The opinion of the court was delivered by: Michael B. Mukasey, U.S.D.J.
This action arises out of trustee LaSalle's decision to reinvest the Hughes trust assets in mutual funds established by LaSalle's parent corporation and managed by its subsidiary to the alleged detriment of the Hughes trust beneficiaries. In an opinion and order dated March 13, 2006, ("the Opinion") I dismissed all of plaintiffs' claims, because the applicable statutes of limitation barred plaintiffs' breach of fiduciary duty and tortious interference with contract claims, as well as Dion and Hal Hughes' unjust enrichment claims. Further, Holly Hughes's unjust enrichment and injunctive relief claims were barred under Illinois law by her consent and ratification of the Investment Conversion. Plaintiffs now move pursuant to Local Rule 6.3 for reconsideration and also ask that they be allowed to serve yet another amended complaint. For the reasons below, the motion for reconsideration is denied and an amended complaint may not be filed.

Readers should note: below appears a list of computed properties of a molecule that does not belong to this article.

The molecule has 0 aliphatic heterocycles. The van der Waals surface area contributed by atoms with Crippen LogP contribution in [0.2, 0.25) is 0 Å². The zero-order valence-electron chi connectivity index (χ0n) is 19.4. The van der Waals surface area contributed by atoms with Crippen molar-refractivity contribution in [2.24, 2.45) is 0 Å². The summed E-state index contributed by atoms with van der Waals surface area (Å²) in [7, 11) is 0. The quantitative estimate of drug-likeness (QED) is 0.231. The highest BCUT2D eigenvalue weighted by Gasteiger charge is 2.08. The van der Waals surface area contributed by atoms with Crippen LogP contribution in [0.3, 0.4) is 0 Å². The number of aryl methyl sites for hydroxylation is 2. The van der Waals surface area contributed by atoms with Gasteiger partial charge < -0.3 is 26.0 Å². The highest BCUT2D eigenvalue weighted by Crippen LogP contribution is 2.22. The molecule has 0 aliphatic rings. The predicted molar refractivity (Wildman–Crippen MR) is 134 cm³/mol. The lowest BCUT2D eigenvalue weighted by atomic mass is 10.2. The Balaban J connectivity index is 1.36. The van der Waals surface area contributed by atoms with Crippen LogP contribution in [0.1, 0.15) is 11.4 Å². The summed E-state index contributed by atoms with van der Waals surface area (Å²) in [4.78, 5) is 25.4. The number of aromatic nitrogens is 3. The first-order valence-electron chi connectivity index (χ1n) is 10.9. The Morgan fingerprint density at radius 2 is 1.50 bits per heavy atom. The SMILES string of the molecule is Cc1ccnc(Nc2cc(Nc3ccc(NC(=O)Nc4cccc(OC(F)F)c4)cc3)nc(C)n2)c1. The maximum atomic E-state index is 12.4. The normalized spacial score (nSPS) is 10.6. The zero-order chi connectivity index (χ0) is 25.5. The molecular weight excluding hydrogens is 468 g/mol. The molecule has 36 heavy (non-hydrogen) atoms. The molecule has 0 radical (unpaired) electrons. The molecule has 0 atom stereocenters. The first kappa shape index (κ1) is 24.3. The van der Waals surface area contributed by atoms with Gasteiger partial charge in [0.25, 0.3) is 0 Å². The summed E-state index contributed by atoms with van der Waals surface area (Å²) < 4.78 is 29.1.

The facts relevant to this motion are stated fully in the Opinion, familiarity with which is assumed, and are restated or augmented here only to the extent necessary.
Dion, Hal, and Holly Hughes are the beneficiaries of a trust established by their grandfather (the "Hughes Trust"). (Compl. ¶ 16) LaSalle, a federally chartered bank that is a wholly owed subsidiary of ABN-AMRO, is the trustee of the Hughes Trust. (COMpl. ¶¶ 13, 17) ABN-AMRO Asset Management and its precursor LaSalle Street Capital Management, Ltd. ("LSCM") are subsidiaries of LaSalle. (Compl. ¶ 14)
Before 1993, LaSalle invested its trust assets in individually managed common trust funds. (Compl. ¶ 23) The Common trust funds were managed and directed by LaSalle or LSCM, and, although they received fees for serving as trustee, LaSalle and its affiliates received no investment advisory fees from the trust accounts. (Compl. ¶¶ 24-25) In 1992, LaSalle's parent company, ABN-AMRO established a family of mutual funds called the Rembrandt Funds; LSCM was the investment advisor and SEI Corporation was the distributor and administrator for the Rembrandt Funds. (Compl. ¶¶ 29, 30)
In December 1992, LaSalle sent plaintiffs a form letter, a question-and-answer sheet, a prospectus describing the Rembrandt Funds, and a form to authorize conversion of the trust assets from individual managed accounts and/or common trust funds to the Rembrandt Funds (the "Investment Conversion"). (Compl. ¶ 76) These documents did not disclose explicitly that the Investment Conversion would increase value for the shareholders of ABN-AMRO. (Compl. ¶ 77) The question-and-answer sheet, a boilerplate form produced by SEI of the sort used by many banks, stated that LaSalle was switching to the Rembrandt Funds because many customers had requested mutual fund investments. (Compl. ¶¶ 78, 80)